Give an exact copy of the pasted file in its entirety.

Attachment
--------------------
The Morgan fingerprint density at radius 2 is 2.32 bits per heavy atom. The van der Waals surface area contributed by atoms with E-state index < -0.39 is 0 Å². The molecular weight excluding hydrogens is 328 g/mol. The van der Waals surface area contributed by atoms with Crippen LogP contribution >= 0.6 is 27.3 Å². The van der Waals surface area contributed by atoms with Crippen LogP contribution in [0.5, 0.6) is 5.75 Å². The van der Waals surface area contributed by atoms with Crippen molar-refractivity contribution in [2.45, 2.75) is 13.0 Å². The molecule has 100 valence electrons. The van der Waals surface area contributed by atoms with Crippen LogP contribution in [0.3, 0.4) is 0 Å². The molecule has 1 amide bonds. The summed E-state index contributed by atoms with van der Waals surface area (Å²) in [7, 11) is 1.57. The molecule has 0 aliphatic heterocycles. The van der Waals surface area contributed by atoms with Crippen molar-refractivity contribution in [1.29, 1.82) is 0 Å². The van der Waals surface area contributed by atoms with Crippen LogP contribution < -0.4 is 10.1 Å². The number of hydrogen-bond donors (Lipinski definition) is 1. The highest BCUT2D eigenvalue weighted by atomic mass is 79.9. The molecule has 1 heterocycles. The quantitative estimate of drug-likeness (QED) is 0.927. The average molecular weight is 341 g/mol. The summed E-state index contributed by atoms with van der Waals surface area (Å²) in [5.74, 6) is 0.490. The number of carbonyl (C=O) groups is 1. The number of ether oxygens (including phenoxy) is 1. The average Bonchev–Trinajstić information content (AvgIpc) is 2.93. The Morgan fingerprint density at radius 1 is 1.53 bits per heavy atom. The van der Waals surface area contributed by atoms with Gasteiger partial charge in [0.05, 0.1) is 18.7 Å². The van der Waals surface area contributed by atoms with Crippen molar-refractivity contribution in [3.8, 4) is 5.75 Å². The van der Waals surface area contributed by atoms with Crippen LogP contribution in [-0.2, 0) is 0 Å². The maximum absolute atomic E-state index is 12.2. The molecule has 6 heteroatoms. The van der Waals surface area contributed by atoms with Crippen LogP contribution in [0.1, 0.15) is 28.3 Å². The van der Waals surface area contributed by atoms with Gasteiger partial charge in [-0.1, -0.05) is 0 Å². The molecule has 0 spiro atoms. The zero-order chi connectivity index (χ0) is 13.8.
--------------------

The Morgan fingerprint density at radius 2 is 2.32 bits per heavy atom. The van der Waals surface area contributed by atoms with E-state index < -0.39 is 0 Å². The molecular weight excluding hydrogens is 328 g/mol. The van der Waals surface area contributed by atoms with Crippen LogP contribution >= 0.6 is 27.3 Å². The van der Waals surface area contributed by atoms with Crippen LogP contribution in [0.5, 0.6) is 5.75 Å². The van der Waals surface area contributed by atoms with Crippen molar-refractivity contribution in [2.45, 2.75) is 13.0 Å². The molecule has 100 valence electrons. The van der Waals surface area contributed by atoms with Crippen LogP contribution in [0.3, 0.4) is 0 Å². The molecule has 1 amide bonds. The summed E-state index contributed by atoms with van der Waals surface area (Å²) in [7, 11) is 1.57. The molecule has 0 aliphatic heterocycles. The van der Waals surface area contributed by atoms with Crippen molar-refractivity contribution in [1.29, 1.82) is 0 Å². The van der Waals surface area contributed by atoms with Crippen LogP contribution < -0.4 is 10.1 Å². The number of hydrogen-bond donors (Lipinski definition) is 1. The highest BCUT2D eigenvalue weighted by atomic mass is 79.9. The molecule has 1 heterocycles. The quantitative estimate of drug-likeness (QED) is 0.927. The average molecular weight is 341 g/mol. The summed E-state index contributed by atoms with van der Waals surface area (Å²) in [5.74, 6) is 0.490. The number of carbonyl (C=O) groups is 1. The number of ether oxygens (including phenoxy) is 1. The average Bonchev–Trinajstić information content (AvgIpc) is 2.93. The Morgan fingerprint density at radius 1 is 1.53 bits per heavy atom. The van der Waals surface area contributed by atoms with Gasteiger partial charge in [0.05, 0.1) is 18.7 Å². The van der Waals surface area contributed by atoms with Crippen molar-refractivity contribution in [3.8, 4) is 5.75 Å². The van der Waals surface area contributed by atoms with Crippen LogP contribution in [-0.2, 0) is 0 Å². The maximum absolute atomic E-state index is 12.2. The molecule has 6 heteroatoms. The van der Waals surface area contributed by atoms with Crippen LogP contribution in [0.1, 0.15) is 28.3 Å². The van der Waals surface area contributed by atoms with Gasteiger partial charge in [-0.1, -0.05) is 0 Å². The molecule has 0 spiro atoms. The zero-order chi connectivity index (χ0) is 13.8.